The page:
Lifespan Development Theories See Aging Theories Of


LIFE, THEORIES OF. The concept of life may be defined as matter having a type of organization, and having the properties of self-perpetuation (for a longer or shorter time) and of reproduction in some form. It is also distinguished by certain characteristics des-cribbed as "vital" properties of living matter (such as nutrition involving processes of anabolism and catabolism, and irritability involving conductivity and contractibility). Living substance has been analyzed in terms of chemical protoplasm (consisting largely of water, proteins, lipids, carbohydrates, and inorganic salts, and is differentiated into nu-cleoplasm and cytoplasm), as well as in terms of its physiological and morphological properties. There are four classical theories of protoplasmic structure (Baldwin, 1901-1905): the granular theory - basic biological units of lower order than the cell, including Spencer's "physiological units," Nageli's "micellae," and Darwin's "gemmules"); the filar theory -Flemming's conceptualization that spongio-plasm is composed of interlacing threads (that do not unite) to form a reticulum; the reticular theory - protoplasmic structure is thought to be a mass of threads that are combined into a more or less regular network; and the alveolar theory - Butschli's viewpoint that protoplasm is a microscopic foam or emulsion of two liquids of different densities. The nature of the bond which holds the diverse substances of living matter together is the so-called "problem of life" (cf., constancy principle - states that what is alive will be dead someday, and all organic matter will return to inorganic matter; and the discredited theory of spontaneous generation, or abiogenesis theory, which states that living organisms may develop from nonliving matter, based on observations such as the development of maggots on decaying meat, but which occurred, in fact, as a result of flies' laying eggs on the meat). Across the centuries, theories of life have focused predominantly on the form of organization displayed, as compared to the other forms, such as the chemical bases (cf., electron-proton theory - the "atomistic" or "reductive" approach which states that everything about a living organism, both overt and covert, is nothing more than a grouping of electrons and protons in a dynamic structure). For example, according to Aristotle's theory, the soul is the "form" or "formal cause" of the organized body, the matter of which is the "material cause" of the living creature. Later, in the 10th through the 15th centuries, the Scholastic theory postulated a "vital force" or vitality principle [cf., pneumatism theory, proposed by the early Greek physician Erasistra-tus (c. 310-250 B.C.), is the semi-mystical proposition that breathing is caused by a "vital principle" or "holy spirit;" Erasistratus also asserted that the soul resides in the brain, and was the first to suggest a distinction between sensory and motor nerves], in addition to those of mechanical action and chemical organization (cf., principle of conservation of energy and law of natural selection which subsequently challenged this position). Historically, in addition to mechanical and chemical factors, the ignorance concerning the precise and essential nature of life and living matter was cloaked in the term vitalism (cf., vital fluids theory - posits that the loss of seminal fluids drains vital fluids from the body and/or brain, and deprives one of one's strength; and doctrine of creationism - asserts that all living organisms were created separately and suddenly by a supreme spiritual power, known under various names; this position is maintained by a number of cultural and religious groups, including Aztecs, Native Americans, various African tribes, Buddhists, Christians, Hindus, and ancient Egyptians, Greeks, and Romans). The question as to whether or not vital changes (such as those of development and growth) can be adequately accounted for as transformations of the known forms of energy led to the vitalistic or neo-vitalistic viewpoint which holds that some sort of "new force" or "new energy" (e.g., the "genetic energy" of Williams; the "growth force" of Cope) is operative, some property of "self-adaptation" or "direction" occurs, or some form of a "directive force" serves to guide physical energy [cf., theory of congruent transcendency - posits that life form, for example, one's personality is governed by a kind of master plan that permits integration of present status with the "ultimate life form;" Van Kaam (1964/1980; 1966); transmigration theory - holds that one state of existence or essence may change into another one, specifically the notion that the soul of a person leaves the body at death and goes into another body, such as allegedly occurs in the process of "resurrection" or "reincarnation" in certain religious belief systems; and the Gaea/Gaia hypothesis (named after the ancient mythological Greek goddess of the earth) - posits that the earth is a separate self-regulating and functioning organism with all flora and fauna determining the planet's health in interaction with the atmosphere and oceans to maintain its existence; according to this hypothesis, the earth is neutral in regard to its inhabitants; the hypothesis was first proposed by the British organic chemist James E. Lovelock (1919- ) and the British molecular biologist Lynn Margulis (1938- ), where the stability of atmospheric components over many eons is cited as evidence for this controversial notion]. It is notable for theory development in psychology that the "directive force" approach gave the concept of consciousness a new and important role in the discussion and represented a tendency to restate the older philosophical question of life in terms of a dualism between matter and mind rather than between matter and life. On the related issue of death/dying, theoretical conjectures focus on the dying process (i.e., psychological processes occurring in a dying person are usually feelings of anger, fear, sadness, and shame) and on stages of dying [according to the Swiss psychiatrist Elisabeth Kubler-Ross (1926-2004), there are five major attitudes/stages experienced by dying persons: denial, anger, bargaining, depression, and acceptance, and where "hope of survival" persists through all the stages; cf., Gompertz hypothesis (named after the self-educated English mathematician Benjamin Gompertz (1779-1865) - states that the probability of mortality increases geometrically as a function of the length of time the person has lived]. See also CONSCIOUSNESS, PHENOMENON OF; CONSERVATION OF ENERGY, LAW/PRINCIPLE OF; DARWIN'S EVOLUTION THEORY; DEVELOPMENTAL THEORY; LOEB'S TROPISTIC THEORY; NATURAL SELECTION, LAW OF. REFERENCES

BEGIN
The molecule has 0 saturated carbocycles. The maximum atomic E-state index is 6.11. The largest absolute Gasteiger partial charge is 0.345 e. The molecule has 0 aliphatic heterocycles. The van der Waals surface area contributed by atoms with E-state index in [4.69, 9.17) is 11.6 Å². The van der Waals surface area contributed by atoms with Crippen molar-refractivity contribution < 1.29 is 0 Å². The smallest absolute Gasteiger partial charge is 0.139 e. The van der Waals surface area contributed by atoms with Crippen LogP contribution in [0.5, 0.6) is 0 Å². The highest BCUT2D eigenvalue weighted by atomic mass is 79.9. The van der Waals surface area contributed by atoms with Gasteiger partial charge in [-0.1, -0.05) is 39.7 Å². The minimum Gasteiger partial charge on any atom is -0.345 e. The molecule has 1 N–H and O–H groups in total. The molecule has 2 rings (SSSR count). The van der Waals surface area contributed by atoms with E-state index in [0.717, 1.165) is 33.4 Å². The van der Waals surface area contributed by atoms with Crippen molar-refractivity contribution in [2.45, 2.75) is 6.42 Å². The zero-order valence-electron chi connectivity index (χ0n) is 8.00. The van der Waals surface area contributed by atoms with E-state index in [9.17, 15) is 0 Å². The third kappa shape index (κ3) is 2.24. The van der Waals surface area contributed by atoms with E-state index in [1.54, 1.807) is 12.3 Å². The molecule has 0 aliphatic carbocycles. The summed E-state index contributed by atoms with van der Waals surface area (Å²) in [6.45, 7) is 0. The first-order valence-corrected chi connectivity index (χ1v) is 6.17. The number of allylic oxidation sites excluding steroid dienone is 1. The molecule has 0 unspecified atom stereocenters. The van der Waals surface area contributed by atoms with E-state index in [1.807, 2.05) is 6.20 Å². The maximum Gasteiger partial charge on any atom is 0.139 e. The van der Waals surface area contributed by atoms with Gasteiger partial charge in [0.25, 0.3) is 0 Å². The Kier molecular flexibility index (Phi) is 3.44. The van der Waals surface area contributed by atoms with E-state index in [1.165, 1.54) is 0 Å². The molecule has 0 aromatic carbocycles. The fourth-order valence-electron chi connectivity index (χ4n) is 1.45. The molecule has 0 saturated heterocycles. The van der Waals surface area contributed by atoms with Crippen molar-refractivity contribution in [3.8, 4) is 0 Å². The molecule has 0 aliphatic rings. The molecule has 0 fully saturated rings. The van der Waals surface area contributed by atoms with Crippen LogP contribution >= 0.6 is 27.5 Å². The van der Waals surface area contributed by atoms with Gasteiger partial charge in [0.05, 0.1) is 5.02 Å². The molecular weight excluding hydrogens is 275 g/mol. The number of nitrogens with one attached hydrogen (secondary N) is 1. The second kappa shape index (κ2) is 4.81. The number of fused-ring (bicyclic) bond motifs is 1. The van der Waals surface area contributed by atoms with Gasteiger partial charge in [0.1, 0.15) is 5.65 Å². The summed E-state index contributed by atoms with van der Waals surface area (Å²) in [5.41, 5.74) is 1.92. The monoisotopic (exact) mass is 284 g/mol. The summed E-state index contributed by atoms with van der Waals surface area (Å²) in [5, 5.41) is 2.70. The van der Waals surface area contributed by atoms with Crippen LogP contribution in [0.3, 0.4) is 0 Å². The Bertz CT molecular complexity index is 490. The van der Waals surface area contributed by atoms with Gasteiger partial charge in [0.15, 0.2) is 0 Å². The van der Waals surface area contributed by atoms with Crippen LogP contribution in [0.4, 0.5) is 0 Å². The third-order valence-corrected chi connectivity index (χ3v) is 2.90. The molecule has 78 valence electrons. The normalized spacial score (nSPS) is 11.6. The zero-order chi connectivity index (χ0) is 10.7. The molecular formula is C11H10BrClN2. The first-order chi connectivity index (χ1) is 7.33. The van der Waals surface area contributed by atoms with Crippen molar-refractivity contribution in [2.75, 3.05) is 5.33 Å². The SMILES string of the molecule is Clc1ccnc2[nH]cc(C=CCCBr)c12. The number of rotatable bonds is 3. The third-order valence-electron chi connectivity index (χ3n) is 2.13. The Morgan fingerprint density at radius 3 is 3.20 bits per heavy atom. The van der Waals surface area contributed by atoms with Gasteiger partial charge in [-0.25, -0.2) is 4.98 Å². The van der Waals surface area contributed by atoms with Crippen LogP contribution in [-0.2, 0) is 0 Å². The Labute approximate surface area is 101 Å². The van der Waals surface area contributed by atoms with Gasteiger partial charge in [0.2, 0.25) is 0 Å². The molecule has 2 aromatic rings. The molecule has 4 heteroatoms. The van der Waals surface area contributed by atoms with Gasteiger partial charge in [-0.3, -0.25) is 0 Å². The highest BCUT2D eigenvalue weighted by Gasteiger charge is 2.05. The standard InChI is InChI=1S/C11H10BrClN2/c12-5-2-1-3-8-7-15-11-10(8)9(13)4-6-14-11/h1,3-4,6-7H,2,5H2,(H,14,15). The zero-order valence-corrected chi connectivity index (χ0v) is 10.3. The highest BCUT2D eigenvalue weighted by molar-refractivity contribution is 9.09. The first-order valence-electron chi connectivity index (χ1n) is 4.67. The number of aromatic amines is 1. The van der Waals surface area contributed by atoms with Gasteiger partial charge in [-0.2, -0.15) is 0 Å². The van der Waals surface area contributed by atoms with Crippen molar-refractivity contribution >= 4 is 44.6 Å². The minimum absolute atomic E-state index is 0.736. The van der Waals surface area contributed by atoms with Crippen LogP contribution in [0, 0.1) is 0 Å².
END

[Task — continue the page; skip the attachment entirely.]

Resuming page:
Baldwin, J. M. (Ed.) (1901-1905). Dictionary of philosophy and psychology. New York: Macmillan. Van Kaam, A. (1964/1980). Religion andper-sonality. Denville, NJ: Dimension books.

Van Kaam, A. (1966). Existential foundations of psychology. Pittsburgh, PA: Du-quesne University Press. Kubler-Ross, e. (1969/1997). On death and dying. New York: Macmillan/Scrib-ners.

Lovelock, J. (1988). The ages of Gaia: A biography of our living earth. New York: Oxford University Press.